*From London to Ladysmith via Pretoria. By Winston Spencer Churchill. Toronto: The Copp, Clark Co.
tice is done to some one. It may be said, however, that Mr. Churchill generally defends the tactics of the generals. His book is early in the field, and deserves to be widely read. Ꮽ
On this theme much has been written. But we do not remember to have seen before a complete record of the political relations of Great Britain and the United States cast in the narrative form. Mr. Edward Smith has composed, therefore, a volume* of considerable interest to Canadians. He understands the Canadian point of view well. He appears, luckily, to have no "object" in view: that is to say, no design of proving that on the altar of good relations with the States the sacrifice of most of our interests on this continent is desirable. We hear no word of a union of hearts, no whisper of an Anglo-Saxon alliance. There is, in short, within these pages no attempt either to excite the jingo spirit against the republic, or to prove that the "larger interests of civilization" demand the growth of a giant democracy in North America and an English peace with that democracy on any terms at any cost. As proof that Mr. Edward Smith is no jingo, there is the fact that he passes quietly over the exploits of Canada in the war of 1812-14, and that he comments with extraordinary moderation, considering the facts, upon the territorial, fisheries and other acquisitions of the States at our expense secured by means of a blustering diplomacy. That he is under no illusions as to the character of United States policy, on the other hand, and the absence of the magnanimity, mutual forbearance and generous recognition of the give-and-take basis which can alone ensure a lasting friendship between the two countries, is evident from the narrative. A Canadian would be disposed to add a good deal to the record. But Mr. Edward Smith seems
* England and America after Independence: a short examination of their international intercourse, 1783-1872. By Edward Smith. Westminster: Archibald Constable & Co.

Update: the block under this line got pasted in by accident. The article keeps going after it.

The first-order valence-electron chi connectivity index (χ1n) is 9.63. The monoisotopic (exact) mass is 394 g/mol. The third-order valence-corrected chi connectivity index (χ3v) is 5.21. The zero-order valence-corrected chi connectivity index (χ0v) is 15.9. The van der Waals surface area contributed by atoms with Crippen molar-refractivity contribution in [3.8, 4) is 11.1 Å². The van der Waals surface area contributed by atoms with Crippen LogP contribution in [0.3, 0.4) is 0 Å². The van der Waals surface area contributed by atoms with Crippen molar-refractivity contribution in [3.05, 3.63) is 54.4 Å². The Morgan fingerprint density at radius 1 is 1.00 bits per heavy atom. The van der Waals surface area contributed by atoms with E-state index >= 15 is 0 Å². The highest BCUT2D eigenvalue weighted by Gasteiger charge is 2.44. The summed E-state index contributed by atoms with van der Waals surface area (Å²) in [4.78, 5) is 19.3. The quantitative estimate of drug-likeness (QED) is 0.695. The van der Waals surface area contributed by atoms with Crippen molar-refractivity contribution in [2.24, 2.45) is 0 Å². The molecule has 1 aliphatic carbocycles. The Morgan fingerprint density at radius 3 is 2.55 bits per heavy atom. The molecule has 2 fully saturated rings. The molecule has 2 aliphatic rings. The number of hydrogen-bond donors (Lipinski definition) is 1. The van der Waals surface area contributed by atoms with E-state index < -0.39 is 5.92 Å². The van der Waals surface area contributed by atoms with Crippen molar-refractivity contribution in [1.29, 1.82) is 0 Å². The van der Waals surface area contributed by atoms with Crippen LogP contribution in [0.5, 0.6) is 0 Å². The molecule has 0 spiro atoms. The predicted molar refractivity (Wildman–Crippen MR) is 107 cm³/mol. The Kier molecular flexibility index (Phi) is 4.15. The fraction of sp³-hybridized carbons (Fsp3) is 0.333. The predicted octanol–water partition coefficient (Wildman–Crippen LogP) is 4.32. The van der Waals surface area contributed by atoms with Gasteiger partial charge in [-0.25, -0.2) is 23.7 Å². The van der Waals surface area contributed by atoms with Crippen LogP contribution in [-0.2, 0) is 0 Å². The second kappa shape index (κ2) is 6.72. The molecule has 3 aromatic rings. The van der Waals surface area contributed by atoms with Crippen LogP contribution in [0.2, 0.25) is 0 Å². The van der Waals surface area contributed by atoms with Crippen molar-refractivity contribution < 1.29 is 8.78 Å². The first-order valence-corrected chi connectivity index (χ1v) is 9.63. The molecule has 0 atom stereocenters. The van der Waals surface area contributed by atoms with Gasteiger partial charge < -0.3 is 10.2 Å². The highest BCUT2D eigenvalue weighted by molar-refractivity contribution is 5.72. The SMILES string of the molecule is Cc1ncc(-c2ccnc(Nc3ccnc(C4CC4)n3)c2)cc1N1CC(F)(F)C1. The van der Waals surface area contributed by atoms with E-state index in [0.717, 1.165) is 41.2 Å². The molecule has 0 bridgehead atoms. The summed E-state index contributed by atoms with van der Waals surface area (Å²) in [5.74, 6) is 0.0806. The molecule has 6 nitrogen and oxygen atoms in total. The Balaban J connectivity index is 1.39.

not to be imbued with any strong colonial feeling. He presents himself in these pages, one infers, merely as a scholarly English gentleman who sees no harm in recording, for the benefit of those who want to know the truth, the whole story of United States diplomacy from the time when the imbecility of Oswald abandoned English rights in 1783 down to 1872, when the Alabama claims were over-paid to the extent of several millions. It is all very instructive, and really, after all, very amusing.
If Grant Allen was not a Canadian, in the strict sense, the associations of his family with this country, and his own birth here, entitle us to a special interest in his personality. His memoirs have just appeared.* His was a gifted and complex mind, and his character, as mirrored by Mr. Clodd, a very candid and lovable one. A boyhood spent among the Thousand Islands, where he fished, watched the habits of birds and animals, studied the flowers, and in the winter skated over the ice, seems to be his only personal link with Canada. He had, one may say, no nationality and no sympathy with Canadian aims, which, contracted as they may appear to a citizen of the world and a man of science, are real factors to six millions of people with definite material and political objects. He was asked two years ago to write a paper on the military defence of the Dominion. He recoiled with distaste from such a proposal. "I contribute gladly," he retorted, "to works designed to strengthen the bonds of amity between nations and to render war impossible, but I cannot contribute to one which aims at making peaceable Canadian citizens throw themselves into the devouring whirlpool of militarism." To be plain, Mr. Allen was a dreamer. His studies and writings as an investigator of science embodied his most practical efforts. The biography is daintily done, and the bibliography at the end is valuable.
*Grant Allen: a memoir. By Edward Clodd; with a bibliography. London: Grant Richards.